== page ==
It wasn’t until we were standing in line in the lobby of Santiago’s Sheraton, checking in for one more night in Chile, that I grasped the full impact of what had happened. Apparently the first “mechanical problem” had been asymmetric flaps (meaning that the flaps on one side of the plane were frozen up, and the flaps on the other wing were locked down). When we attempted takeoff, a warning light came on, indicating that something was still wrong. If we had become airborne with asymmetric flaps, the plane would have rolled and crashed within minutes. Unbeknownst to me, fire trucks and ambulances were in waiting, fearing the worst. Thanks to a pilot’s quick thinking and angels’ intervention, all we suffered were a few shredded tires and some anxiety. The next day we had a safe, uneventful trip back to Berrien Springs, Michigan.
The morning after our “almost-wreck” our group gathered in the hotel lobby and had a brief praise time, thanking God for His miraculous protection. I was moved by this obvious proof of His tangible involvement in my life. But questions—angry and helpless—arose as tears welled in my eyes. I listened to the joy around me, holding the doubt inside, unable to share their euphoria as I hurled my queries toward heaven.
Why me, Lord? Why couldn’t You have saved Uncle Terry as well—or instead? You said You would keep him safe, hold him in Your hands. Did You not mean it literally? What is Your word worth if I can’t trust it, if it applies only to the spiritual, not physical, realm? Because that’s the world I’m trapped in, Father.
People say, “It was God’s will.” That’s so hard to take. How do they know what Your will is? Is everything bad and evil that happens on earth “Your will” just because we pray, “Thy will be done,” and then see horror? Why do some ask for a miracle and receive it, while others are disappointed? People are always sharing stories of amazing answers to prayer. Why don’t we hear about the unamazing ones, the tragic and expected? Are we ashamed or afraid of our doubts? I’m sorry for this disrespect, if that’s what it is. I just have to know. . . .
There’s a purpose, a working for good, in all things for those who love You, Scripture says. But I don’t see it. It would have made more sense for me to die in a crash. Uncle Terry was so kind, and such a witness of Your truth. A man after Your own heart. The day before the accident he took a friend flying and told him about You. That man is a believer today because of it. Maybe Uncle Terry’s death will soften his agnostic brother’s heart. Maybe it will bring about healing in his family. But are all the reasons why enough?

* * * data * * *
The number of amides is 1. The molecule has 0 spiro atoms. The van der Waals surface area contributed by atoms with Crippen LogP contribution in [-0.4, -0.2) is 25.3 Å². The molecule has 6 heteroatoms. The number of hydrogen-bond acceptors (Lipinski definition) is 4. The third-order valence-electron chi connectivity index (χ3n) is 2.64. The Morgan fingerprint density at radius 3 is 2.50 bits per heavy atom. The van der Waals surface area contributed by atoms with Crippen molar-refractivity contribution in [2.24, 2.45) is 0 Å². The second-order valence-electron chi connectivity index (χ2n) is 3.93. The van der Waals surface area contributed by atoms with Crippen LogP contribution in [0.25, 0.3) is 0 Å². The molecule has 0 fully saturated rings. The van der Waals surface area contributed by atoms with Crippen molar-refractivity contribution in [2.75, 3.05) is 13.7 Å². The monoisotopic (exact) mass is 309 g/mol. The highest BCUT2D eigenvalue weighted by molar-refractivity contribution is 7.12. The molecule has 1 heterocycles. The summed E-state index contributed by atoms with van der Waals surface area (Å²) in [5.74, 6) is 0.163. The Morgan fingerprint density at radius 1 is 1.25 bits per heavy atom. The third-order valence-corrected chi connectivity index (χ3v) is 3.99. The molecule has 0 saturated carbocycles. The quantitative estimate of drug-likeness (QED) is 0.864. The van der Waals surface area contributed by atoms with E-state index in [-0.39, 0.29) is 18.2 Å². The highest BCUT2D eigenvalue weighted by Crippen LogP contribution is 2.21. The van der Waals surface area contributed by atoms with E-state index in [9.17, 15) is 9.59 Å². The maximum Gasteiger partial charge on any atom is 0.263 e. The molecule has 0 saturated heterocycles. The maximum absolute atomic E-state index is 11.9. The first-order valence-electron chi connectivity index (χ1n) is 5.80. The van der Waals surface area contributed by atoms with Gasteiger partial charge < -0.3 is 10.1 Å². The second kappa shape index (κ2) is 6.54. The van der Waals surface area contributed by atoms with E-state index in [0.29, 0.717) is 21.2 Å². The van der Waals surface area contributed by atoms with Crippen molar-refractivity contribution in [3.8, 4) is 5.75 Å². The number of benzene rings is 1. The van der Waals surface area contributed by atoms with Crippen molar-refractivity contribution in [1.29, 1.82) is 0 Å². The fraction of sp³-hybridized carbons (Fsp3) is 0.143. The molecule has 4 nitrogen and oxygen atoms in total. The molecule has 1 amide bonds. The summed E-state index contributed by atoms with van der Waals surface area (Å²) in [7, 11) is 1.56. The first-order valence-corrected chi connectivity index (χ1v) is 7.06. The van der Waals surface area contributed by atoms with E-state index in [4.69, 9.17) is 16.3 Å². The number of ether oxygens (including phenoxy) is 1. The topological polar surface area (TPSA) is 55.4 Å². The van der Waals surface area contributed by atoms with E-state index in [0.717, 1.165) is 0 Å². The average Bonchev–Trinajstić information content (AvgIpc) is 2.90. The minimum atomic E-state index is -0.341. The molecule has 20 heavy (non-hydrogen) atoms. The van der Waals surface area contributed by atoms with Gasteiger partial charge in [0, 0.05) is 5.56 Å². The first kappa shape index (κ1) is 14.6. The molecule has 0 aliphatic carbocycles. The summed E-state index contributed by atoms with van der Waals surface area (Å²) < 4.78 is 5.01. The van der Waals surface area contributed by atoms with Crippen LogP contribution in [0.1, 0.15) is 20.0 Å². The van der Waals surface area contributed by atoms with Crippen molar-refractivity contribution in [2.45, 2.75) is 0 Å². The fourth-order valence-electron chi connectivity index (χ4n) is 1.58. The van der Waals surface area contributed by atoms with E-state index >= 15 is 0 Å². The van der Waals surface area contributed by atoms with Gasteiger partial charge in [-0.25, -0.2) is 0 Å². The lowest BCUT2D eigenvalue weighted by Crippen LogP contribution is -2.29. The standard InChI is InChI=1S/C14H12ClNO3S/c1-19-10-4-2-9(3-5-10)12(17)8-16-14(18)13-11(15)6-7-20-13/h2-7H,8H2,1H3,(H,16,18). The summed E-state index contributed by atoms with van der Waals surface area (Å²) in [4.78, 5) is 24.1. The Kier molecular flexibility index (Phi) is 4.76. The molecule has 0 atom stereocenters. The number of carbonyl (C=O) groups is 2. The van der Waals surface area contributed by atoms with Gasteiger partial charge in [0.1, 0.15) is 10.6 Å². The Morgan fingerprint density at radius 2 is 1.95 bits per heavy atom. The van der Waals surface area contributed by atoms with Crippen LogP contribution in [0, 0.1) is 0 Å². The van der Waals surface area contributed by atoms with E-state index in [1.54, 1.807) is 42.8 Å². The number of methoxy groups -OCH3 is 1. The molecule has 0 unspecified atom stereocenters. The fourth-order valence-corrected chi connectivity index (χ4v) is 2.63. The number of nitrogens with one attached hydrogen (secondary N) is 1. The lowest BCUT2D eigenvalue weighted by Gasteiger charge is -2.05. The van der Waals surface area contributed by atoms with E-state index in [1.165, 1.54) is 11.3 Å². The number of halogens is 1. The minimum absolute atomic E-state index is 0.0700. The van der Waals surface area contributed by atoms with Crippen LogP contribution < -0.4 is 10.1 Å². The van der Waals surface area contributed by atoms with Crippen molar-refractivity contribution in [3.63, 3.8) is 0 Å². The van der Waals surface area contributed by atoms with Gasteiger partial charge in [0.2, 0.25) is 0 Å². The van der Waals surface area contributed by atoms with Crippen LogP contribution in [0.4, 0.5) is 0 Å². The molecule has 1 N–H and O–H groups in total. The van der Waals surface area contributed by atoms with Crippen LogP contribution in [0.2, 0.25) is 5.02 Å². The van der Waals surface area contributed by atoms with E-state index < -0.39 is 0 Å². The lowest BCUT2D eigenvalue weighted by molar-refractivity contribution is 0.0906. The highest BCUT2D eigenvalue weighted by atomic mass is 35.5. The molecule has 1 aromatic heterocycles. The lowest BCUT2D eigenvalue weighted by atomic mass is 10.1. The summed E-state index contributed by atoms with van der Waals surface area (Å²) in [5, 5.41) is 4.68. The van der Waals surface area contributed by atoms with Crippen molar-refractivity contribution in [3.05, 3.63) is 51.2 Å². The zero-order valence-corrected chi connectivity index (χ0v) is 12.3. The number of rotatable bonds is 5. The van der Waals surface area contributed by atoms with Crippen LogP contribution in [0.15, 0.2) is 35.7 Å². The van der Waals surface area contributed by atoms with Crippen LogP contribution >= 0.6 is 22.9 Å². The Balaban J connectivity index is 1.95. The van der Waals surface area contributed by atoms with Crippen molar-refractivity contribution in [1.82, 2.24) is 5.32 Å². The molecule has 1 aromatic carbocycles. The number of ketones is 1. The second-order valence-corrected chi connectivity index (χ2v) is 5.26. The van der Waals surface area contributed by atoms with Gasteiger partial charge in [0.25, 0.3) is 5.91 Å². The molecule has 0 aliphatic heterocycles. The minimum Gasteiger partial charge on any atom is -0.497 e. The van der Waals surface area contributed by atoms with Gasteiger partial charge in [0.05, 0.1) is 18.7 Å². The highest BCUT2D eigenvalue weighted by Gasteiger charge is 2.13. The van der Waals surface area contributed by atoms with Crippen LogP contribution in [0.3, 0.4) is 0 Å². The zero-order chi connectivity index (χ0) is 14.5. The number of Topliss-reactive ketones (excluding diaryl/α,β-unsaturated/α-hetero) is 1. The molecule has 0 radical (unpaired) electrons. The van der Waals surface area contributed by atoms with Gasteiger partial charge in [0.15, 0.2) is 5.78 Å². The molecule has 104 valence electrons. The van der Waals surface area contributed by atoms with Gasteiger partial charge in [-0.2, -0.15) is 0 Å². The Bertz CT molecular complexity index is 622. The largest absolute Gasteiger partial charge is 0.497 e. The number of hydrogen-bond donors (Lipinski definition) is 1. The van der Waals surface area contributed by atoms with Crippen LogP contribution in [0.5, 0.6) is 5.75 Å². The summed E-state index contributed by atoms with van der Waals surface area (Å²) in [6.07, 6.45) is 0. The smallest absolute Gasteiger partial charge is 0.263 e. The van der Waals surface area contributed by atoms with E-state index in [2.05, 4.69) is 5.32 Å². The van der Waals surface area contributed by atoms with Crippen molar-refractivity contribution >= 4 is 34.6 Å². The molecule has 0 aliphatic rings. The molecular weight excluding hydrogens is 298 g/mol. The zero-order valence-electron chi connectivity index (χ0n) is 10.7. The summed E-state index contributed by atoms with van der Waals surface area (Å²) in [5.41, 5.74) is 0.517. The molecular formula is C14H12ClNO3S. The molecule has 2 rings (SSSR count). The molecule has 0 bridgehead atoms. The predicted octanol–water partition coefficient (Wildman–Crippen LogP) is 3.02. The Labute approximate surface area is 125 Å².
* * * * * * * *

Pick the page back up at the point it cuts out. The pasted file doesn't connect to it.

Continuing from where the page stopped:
I yearn for the childlike faith I once had: absolute, unwavering trust, taking You at Your word. What do I do when my belief is shaken? I don’t know where to turn. The pat, easy answers of others do nothing to assuage the sting. The responses from Job’s friends leave me empty and mad. Texts that point to a reunion, an eternity of perfection, seem immaterial. I feel so far away from You, as if I too fell 32 feet per second out of the sky, out of Your hand. Ellen White wrote that there is no excuse or explanation for sin. Does that mean I ask in vain? What will You say to me? How will You bring me back into Your presence?
What is faith? Hope in the unseen. Waiting without answers in the hushed darkness. And so I wait . . . to be raised up, to look once again on Your beauty and love, to feel Yourself in front, behind, under, around me. Let Your arms catch me as I fall. Hold Uncle Terry gently as he too waits, asleep. And let me find, when the dawn comes and we soar again, that You are who You say You are.
*Scripture quotations marked NLT are taken from the Holy Bible, New Living Translation, copyright © 1996. Used by permission of Tyndale House Publishers, Inc., Wheaton, Illinois 60189. All rights reserved.
1John Gillespie Magee, Jr., High Flight, 1941.
2“On Eagle’s Wings,” words and music by Michael Joncas.
Joelle Chase is a senior at Andrews University, pursuing a degree in elementary education.